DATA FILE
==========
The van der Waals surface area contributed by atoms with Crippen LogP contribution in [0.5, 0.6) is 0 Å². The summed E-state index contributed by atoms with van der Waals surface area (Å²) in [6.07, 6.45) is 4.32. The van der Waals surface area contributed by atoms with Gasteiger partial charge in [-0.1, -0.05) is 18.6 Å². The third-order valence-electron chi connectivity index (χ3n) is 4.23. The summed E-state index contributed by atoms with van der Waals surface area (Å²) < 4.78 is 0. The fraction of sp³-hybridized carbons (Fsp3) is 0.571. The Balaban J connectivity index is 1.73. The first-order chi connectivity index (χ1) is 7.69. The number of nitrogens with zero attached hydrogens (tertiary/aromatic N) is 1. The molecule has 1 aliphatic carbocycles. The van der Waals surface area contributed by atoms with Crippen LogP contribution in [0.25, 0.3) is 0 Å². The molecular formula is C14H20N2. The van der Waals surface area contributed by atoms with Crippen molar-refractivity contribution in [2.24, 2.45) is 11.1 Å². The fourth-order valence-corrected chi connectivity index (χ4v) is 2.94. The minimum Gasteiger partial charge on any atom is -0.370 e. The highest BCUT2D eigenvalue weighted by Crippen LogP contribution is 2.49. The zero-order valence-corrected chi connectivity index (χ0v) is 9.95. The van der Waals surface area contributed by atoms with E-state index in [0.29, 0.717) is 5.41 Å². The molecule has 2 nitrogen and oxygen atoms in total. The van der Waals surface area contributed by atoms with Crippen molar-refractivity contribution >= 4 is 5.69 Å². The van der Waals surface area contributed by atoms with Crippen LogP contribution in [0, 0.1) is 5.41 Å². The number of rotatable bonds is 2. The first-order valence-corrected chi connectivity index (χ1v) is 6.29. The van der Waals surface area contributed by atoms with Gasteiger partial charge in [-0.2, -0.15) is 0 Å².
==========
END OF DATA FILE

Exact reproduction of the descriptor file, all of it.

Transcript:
The van der Waals surface area contributed by atoms with Crippen LogP contribution in [0.5, 0.6) is 0 Å². The summed E-state index contributed by atoms with van der Waals surface area (Å²) in [6.07, 6.45) is 4.32. The van der Waals surface area contributed by atoms with Gasteiger partial charge in [-0.1, -0.05) is 18.6 Å². The third-order valence-electron chi connectivity index (χ3n) is 4.23. The summed E-state index contributed by atoms with van der Waals surface area (Å²) < 4.78 is 0. The fraction of sp³-hybridized carbons (Fsp3) is 0.571. The Balaban J connectivity index is 1.73. The first-order chi connectivity index (χ1) is 7.69. The number of nitrogens with zero attached hydrogens (tertiary/aromatic N) is 1. The molecule has 1 aliphatic carbocycles. The van der Waals surface area contributed by atoms with Crippen LogP contribution in [0.25, 0.3) is 0 Å². The molecular formula is C14H20N2. The van der Waals surface area contributed by atoms with Crippen molar-refractivity contribution in [2.24, 2.45) is 11.1 Å². The fourth-order valence-corrected chi connectivity index (χ4v) is 2.94. The minimum Gasteiger partial charge on any atom is -0.370 e. The highest BCUT2D eigenvalue weighted by Crippen LogP contribution is 2.49. The zero-order valence-corrected chi connectivity index (χ0v) is 9.95. The van der Waals surface area contributed by atoms with E-state index in [0.29, 0.717) is 5.41 Å². The molecule has 2 nitrogen and oxygen atoms in total. The van der Waals surface area contributed by atoms with Crippen molar-refractivity contribution >= 4 is 5.69 Å². The van der Waals surface area contributed by atoms with Crippen LogP contribution in [0, 0.1) is 5.41 Å². The number of rotatable bonds is 2. The first-order valence-corrected chi connectivity index (χ1v) is 6.29. The van der Waals surface area contributed by atoms with Gasteiger partial charge in [-0.2, -0.15) is 0 Å².